In any event, he continues, the knowledge base across the country is sure to grow. "I think this is already spreading; there are probably a dozen states that have similar laws or are about to have them, although they don't all approach it in the same way. I think as the others get more experience, they will see there's not all that much to worry about," he proffers.
A logical step
Officials in both states note that their policies do not represent a sudden break from tradition, but rather were the logical next step in an evolutionary process — which involved pressures from both within and outside the state boundaries.
"We immediately started to deal with this issue when we began formally collecting data on adverse events [now required by state law]," Rueben explains. "Obviously, once we identified what they are and report on what can be done to prevent them [Minnesota hospitals are required to perform root cause analyses and publish corrective measures on all adverse events], the whole issue comes to front of mind."
The state hospital association collaborated with the state's council of health plans and the governor's office to come up with the policy, and payers and hospitals were in agreement.
"So, within a few months we stated out loud what was already happening," Rueben continues. "If hospitals are aware of such an event, they do not let the care get into the billing cycle. It's only right that you do not bill the patient."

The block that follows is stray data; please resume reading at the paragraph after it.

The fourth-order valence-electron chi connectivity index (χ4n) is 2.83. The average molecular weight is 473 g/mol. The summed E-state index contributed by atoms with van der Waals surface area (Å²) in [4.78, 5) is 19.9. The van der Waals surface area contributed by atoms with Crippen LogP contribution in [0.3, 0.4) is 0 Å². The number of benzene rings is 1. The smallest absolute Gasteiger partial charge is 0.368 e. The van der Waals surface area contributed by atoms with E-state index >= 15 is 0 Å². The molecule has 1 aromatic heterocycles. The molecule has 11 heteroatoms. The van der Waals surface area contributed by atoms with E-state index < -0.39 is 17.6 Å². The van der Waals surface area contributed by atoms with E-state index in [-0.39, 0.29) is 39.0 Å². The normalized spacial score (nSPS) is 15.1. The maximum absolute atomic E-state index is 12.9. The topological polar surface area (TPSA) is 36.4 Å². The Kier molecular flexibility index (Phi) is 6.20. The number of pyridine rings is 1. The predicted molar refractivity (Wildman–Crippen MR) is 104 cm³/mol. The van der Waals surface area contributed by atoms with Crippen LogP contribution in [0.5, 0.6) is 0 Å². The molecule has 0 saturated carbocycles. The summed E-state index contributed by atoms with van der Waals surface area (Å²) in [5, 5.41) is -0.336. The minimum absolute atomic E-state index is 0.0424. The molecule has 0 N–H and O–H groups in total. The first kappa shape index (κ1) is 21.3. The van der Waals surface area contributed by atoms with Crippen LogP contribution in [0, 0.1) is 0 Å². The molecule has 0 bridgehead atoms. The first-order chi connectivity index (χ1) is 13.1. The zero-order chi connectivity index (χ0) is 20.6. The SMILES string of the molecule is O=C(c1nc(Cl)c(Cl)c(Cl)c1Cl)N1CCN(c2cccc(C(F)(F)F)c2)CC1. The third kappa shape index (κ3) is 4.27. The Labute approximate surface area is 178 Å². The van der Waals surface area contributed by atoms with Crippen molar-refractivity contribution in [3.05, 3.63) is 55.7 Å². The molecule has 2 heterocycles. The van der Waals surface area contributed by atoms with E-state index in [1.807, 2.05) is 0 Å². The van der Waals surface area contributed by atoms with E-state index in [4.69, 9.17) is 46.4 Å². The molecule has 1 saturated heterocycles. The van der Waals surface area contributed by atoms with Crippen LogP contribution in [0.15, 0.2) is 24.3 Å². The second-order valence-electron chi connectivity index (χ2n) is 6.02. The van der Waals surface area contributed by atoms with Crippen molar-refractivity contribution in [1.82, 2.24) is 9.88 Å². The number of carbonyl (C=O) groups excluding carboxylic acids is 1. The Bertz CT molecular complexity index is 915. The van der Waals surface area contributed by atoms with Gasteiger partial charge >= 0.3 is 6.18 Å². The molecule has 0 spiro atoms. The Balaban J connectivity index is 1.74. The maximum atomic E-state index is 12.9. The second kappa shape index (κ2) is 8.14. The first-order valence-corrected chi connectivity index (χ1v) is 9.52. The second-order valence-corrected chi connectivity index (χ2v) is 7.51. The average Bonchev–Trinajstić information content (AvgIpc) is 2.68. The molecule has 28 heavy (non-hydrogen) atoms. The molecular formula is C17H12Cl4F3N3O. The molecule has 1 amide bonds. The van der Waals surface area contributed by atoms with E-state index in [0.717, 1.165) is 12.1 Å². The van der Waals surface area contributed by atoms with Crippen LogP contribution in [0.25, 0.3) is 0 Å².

And what about the recent announcement by the Centers for Medicare & Medicaid Services (CMS) that it would no longer reimburse hospitals for a specified list of preventable errors? "The CMS announcement probably did have something to do with the timing," Rueben says.
"In our case, this came about over a long course of time," says Nelson. "We looked at the consideration of non-charges more than a year ago and brought it to some of our internal committees, but the timing was just not right. People understood the principles, but they could not come to agreement."
In the past year, she continues, things changed dramatically in Massachusetts, with increased calls for transparency as evidenced by the public availability of nurse staffing plans. "That gave our members more confidence that this was the right thing to do and that this was the time to do it," says Nelson.
As for the CMS announcement, says Nelson, "it is significant because it is consistent with the same philosophy — that is, hospitals should [only] get paid for good care. It will be a challenge, but we will implement both at the same time."